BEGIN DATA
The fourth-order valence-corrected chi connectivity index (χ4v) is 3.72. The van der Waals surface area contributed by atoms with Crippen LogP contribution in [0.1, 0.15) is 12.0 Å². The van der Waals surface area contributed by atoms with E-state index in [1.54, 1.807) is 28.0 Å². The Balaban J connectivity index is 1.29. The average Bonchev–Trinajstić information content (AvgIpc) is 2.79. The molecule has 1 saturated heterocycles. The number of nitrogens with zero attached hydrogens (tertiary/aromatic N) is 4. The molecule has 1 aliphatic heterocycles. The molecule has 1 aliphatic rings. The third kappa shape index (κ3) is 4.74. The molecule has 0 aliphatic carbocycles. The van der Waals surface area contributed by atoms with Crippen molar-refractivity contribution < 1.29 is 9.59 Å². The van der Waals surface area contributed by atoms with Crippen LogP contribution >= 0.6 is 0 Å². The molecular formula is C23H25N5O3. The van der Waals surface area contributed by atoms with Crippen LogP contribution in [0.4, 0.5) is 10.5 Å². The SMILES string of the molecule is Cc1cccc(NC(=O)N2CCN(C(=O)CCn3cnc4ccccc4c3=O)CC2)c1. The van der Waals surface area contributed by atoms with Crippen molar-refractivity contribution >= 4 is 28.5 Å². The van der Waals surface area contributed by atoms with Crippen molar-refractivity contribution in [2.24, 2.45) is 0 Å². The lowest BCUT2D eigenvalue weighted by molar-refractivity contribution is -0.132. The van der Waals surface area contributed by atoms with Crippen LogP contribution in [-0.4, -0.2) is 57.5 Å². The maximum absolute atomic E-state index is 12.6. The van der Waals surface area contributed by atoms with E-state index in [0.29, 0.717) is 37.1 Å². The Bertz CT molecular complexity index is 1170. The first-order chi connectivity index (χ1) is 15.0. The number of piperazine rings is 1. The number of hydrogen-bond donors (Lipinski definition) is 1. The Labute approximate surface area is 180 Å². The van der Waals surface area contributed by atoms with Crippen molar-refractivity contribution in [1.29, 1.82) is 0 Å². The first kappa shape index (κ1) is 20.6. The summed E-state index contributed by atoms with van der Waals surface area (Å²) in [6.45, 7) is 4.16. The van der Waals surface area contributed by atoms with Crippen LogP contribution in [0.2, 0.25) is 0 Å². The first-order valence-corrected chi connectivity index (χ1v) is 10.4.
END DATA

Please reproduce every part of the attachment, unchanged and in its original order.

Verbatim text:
The fourth-order valence-corrected chi connectivity index (χ4v) is 3.72. The van der Waals surface area contributed by atoms with Crippen LogP contribution in [0.1, 0.15) is 12.0 Å². The van der Waals surface area contributed by atoms with E-state index in [1.54, 1.807) is 28.0 Å². The Balaban J connectivity index is 1.29. The average Bonchev–Trinajstić information content (AvgIpc) is 2.79. The molecule has 1 saturated heterocycles. The number of nitrogens with zero attached hydrogens (tertiary/aromatic N) is 4. The molecule has 1 aliphatic heterocycles. The molecule has 1 aliphatic rings. The third kappa shape index (κ3) is 4.74. The molecule has 0 aliphatic carbocycles. The van der Waals surface area contributed by atoms with Crippen molar-refractivity contribution < 1.29 is 9.59 Å². The van der Waals surface area contributed by atoms with Crippen LogP contribution >= 0.6 is 0 Å². The molecular formula is C23H25N5O3. The van der Waals surface area contributed by atoms with Crippen LogP contribution in [0.4, 0.5) is 10.5 Å². The SMILES string of the molecule is Cc1cccc(NC(=O)N2CCN(C(=O)CCn3cnc4ccccc4c3=O)CC2)c1. The van der Waals surface area contributed by atoms with Crippen molar-refractivity contribution >= 4 is 28.5 Å². The van der Waals surface area contributed by atoms with Crippen molar-refractivity contribution in [2.24, 2.45) is 0 Å². The lowest BCUT2D eigenvalue weighted by molar-refractivity contribution is -0.132. The van der Waals surface area contributed by atoms with Crippen LogP contribution in [-0.4, -0.2) is 57.5 Å². The maximum absolute atomic E-state index is 12.6. The van der Waals surface area contributed by atoms with E-state index in [0.29, 0.717) is 37.1 Å². The Bertz CT molecular complexity index is 1170. The first-order chi connectivity index (χ1) is 15.0. The number of piperazine rings is 1. The number of hydrogen-bond donors (Lipinski definition) is 1. The Labute approximate surface area is 180 Å². The van der Waals surface area contributed by atoms with Crippen molar-refractivity contribution in [1.29, 1.82) is 0 Å². The first kappa shape index (κ1) is 20.6. The summed E-state index contributed by atoms with van der Waals surface area (Å²) in [6.45, 7) is 4.16. The van der Waals surface area contributed by atoms with Crippen LogP contribution in [0.2, 0.25) is 0 Å². The first-order valence-corrected chi connectivity index (χ1v) is 10.4.